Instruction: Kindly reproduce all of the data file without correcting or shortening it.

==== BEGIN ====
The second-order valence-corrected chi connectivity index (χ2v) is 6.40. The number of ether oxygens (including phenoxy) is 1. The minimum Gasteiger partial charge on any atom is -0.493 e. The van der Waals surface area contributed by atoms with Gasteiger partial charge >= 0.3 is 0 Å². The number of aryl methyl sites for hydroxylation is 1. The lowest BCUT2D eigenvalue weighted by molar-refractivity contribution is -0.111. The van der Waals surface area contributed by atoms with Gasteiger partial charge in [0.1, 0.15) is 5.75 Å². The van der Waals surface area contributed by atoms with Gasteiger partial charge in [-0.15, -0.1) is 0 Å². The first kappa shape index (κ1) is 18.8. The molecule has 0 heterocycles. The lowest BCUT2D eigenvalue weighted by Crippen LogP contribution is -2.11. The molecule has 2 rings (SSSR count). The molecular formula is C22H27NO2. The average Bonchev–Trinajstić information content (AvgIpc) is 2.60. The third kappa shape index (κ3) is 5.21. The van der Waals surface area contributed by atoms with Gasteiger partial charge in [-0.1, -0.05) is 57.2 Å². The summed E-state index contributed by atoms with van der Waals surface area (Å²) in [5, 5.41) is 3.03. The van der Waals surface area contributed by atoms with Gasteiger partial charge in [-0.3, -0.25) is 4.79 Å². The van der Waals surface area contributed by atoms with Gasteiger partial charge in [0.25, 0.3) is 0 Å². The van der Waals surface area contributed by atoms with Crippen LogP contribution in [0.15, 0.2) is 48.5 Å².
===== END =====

The second-order valence-corrected chi connectivity index (χ2v) is 6.40. The number of ether oxygens (including phenoxy) is 1. The minimum Gasteiger partial charge on any atom is -0.493 e. The van der Waals surface area contributed by atoms with Gasteiger partial charge >= 0.3 is 0 Å². The number of aryl methyl sites for hydroxylation is 1. The lowest BCUT2D eigenvalue weighted by molar-refractivity contribution is -0.111. The van der Waals surface area contributed by atoms with Gasteiger partial charge in [0.1, 0.15) is 5.75 Å². The van der Waals surface area contributed by atoms with Gasteiger partial charge in [-0.15, -0.1) is 0 Å². The first kappa shape index (κ1) is 18.8. The molecule has 0 heterocycles. The lowest BCUT2D eigenvalue weighted by Crippen LogP contribution is -2.11. The molecule has 2 rings (SSSR count). The molecular formula is C22H27NO2. The average Bonchev–Trinajstić information content (AvgIpc) is 2.60. The third kappa shape index (κ3) is 5.21. The van der Waals surface area contributed by atoms with Gasteiger partial charge in [-0.1, -0.05) is 57.2 Å². The summed E-state index contributed by atoms with van der Waals surface area (Å²) in [5, 5.41) is 3.03. The van der Waals surface area contributed by atoms with Gasteiger partial charge in [-0.3, -0.25) is 4.79 Å². The van der Waals surface area contributed by atoms with Gasteiger partial charge in [0.25, 0.3) is 0 Å². The van der Waals surface area contributed by atoms with Crippen LogP contribution in [0.15, 0.2) is 48.5 Å².